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Why I think these scare stories completely suck.

Byline: Hilarie Stelfox

ANOTHER week and another 'scientific' report for parents to worry about. Last week it was the risks of sharing a bed with babies, this week the headlines warned: 'New research links long use of dummy to speech defects'.

Apparently, American and Chilean researchers have discovered that sucking on a dummy past the age of three has negative consequences.

"Well,'' I said to my boss, who had thoughtfully placed a cutting of this story on my desk, "I'm sure that a dummy saved my sanity when Firstborn was a baby.'' And so today, I write in praise of dummies, comforters, pacifiers, call them what you will.

This is one of those issues to which common sense must be applied. It stands to reason that shoving a 'gob-stopper' in your child's mouth day and night for years on end will impair their ability to speak, suppress their desire to do so, and deform their developing teeth and jaw. We didn't really need a research project to tell us that. And, in any case, the project studied the behaviour of only 128 pre-school children from Patagonia, who had, variously, sucked fingers, dummies, breasts and bottles - hardly an exhaustive sample.

The subject of dummies tends to polarise parents. My mother hated them with a passion and took every opportunity to remove Firstborn's dummy whenever she came to visit. She was particularly anxious that he shouldn't be seen in public with one.

From our perspective, the dummy transformed our grizzling, grumpy baby into a slightly more contented and compliant infant.

With dummy in place we could complete simple household tasks without having to carry him around in a sling.

At night, the dummy helped his over-active brain to switch off and sleep. We were more than happy to use them, quite shamelessly, in public.

Before Firstborn's arrival I thought we wouldn't be the sort of parents who gave their child a dummy. But I was wrong. There's a certain snobbishness surrounding dummies. Is it because they look a bit naff? Or do they hint at poor parenting, an inability or unwillingness to settle your child without resorting to an artificial device? Is there a suggestion that dummies are used instead of cuddles and human contact? The American and Chilean researchers also looked at the effects of bottle feeding, breast feeding and thumb sucking on speech development. Again, not surprisingly, it was discovered that babies who had been breast fed were less likely to have speech impediments than those who had been bottle fed or sucked their thumbs.

Firstborn was a breast fed baby and we only gave him a dummy when he was fractious, which, admittedly, was quite frequently. It had a miraculous calming effect.

By the time he was a toddler, a time of greater contentment, the dummy had become a sleep aid. And shortly before his third birthday we dispensed with it altogether - a bit of Thomas the Tank Engine bribery did the trick.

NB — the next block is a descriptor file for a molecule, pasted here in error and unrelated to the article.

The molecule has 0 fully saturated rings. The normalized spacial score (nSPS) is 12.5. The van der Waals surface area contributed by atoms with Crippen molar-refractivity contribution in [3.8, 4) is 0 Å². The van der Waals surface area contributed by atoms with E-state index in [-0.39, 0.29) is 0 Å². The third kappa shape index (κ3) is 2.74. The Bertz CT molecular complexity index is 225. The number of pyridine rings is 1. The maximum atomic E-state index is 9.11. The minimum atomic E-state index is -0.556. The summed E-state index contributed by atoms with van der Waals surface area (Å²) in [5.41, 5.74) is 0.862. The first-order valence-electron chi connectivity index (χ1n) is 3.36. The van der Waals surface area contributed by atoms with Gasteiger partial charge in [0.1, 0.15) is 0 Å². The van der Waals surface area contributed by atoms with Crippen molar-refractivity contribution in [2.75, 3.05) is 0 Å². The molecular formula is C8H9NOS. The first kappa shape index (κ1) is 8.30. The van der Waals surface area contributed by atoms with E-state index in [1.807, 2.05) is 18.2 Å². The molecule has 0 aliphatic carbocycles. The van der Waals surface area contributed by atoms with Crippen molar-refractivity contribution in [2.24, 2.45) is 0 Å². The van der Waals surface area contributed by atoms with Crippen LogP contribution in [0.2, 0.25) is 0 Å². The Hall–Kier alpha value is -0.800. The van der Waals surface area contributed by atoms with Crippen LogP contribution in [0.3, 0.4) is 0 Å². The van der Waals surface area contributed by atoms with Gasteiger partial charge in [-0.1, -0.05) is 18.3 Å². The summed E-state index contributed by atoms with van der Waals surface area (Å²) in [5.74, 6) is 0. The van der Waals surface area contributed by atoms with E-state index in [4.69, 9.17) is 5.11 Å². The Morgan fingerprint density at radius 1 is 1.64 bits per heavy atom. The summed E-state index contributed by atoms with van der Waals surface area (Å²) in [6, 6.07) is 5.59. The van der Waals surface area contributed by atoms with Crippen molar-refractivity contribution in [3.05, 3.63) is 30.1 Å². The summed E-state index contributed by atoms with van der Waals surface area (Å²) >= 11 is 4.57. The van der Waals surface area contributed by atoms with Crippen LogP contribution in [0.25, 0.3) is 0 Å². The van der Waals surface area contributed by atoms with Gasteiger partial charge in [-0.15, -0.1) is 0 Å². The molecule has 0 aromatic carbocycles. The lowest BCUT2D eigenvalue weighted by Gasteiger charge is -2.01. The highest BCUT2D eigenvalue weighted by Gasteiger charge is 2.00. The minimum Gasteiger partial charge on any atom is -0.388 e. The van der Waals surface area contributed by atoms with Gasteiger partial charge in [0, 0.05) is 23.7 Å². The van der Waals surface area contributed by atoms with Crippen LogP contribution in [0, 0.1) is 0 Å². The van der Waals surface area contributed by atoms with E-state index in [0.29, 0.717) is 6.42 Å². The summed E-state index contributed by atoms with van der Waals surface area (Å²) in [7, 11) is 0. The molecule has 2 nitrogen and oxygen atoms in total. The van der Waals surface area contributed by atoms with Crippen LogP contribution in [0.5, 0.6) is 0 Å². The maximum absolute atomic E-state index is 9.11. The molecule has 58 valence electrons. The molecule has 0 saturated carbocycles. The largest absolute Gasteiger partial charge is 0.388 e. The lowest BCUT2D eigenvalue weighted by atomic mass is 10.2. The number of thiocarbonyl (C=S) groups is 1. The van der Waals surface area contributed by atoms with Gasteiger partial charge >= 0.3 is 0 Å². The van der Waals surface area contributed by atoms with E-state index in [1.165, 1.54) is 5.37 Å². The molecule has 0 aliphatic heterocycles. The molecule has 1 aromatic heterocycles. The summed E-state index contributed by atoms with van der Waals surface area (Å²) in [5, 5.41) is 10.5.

My friend told her daughter that the Dummy Fairy had come to reclaim her property. I knew that wouldn't work with Firstborn, who was a Father Christmas sceptic from an early age.

Not wishing to brag, but in order to make the point that dummies do not necessarily render children dumb, I am proud to say The Boy was speaking whole sentences by the age of 17 months and one of his first words was 'injection' (fairly typical, I'm told, of a vet's child). In fact, and I'm going to whisper this, he was an earlier talker than his sister, who never had a dummy and spat them out when they were offered to her.

Of course, there are homes where dummies are over-used. And there's no doubt that it can be a hard addiction to break if a toddler is allowed to hang on to one all day and night for too long. When Secondborn was at primary school, one of the infant class children used to be greeted at the school gates by his mother - and dummy. It was like a gin and tonic at the end of a stressful working day and a look of sheer bliss would spread across his face as he applied suction.

I'll leave you with two more findings on the subject, which show that reports and research are frequently contradictory: Previous studies on dummies have shown that they can halve the risk of cot death, but extended use may lead to an increase in ear infections.

In my view, the judicious use of a dummy to soothe a frazzled baby, not to mention the nerves of its equally frazzled parents, can only be a good thing. And we shouldn't worry about it.


* NOT SO DUMB: Using a dummy had a miraculous calming effect on my Firstborn
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Copyright 2009 Gale, Cengage Learning. All rights reserved.

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Publication:Huddersfield Daily Examiner (Huddersfield, England)
Date:Oct 24, 2009
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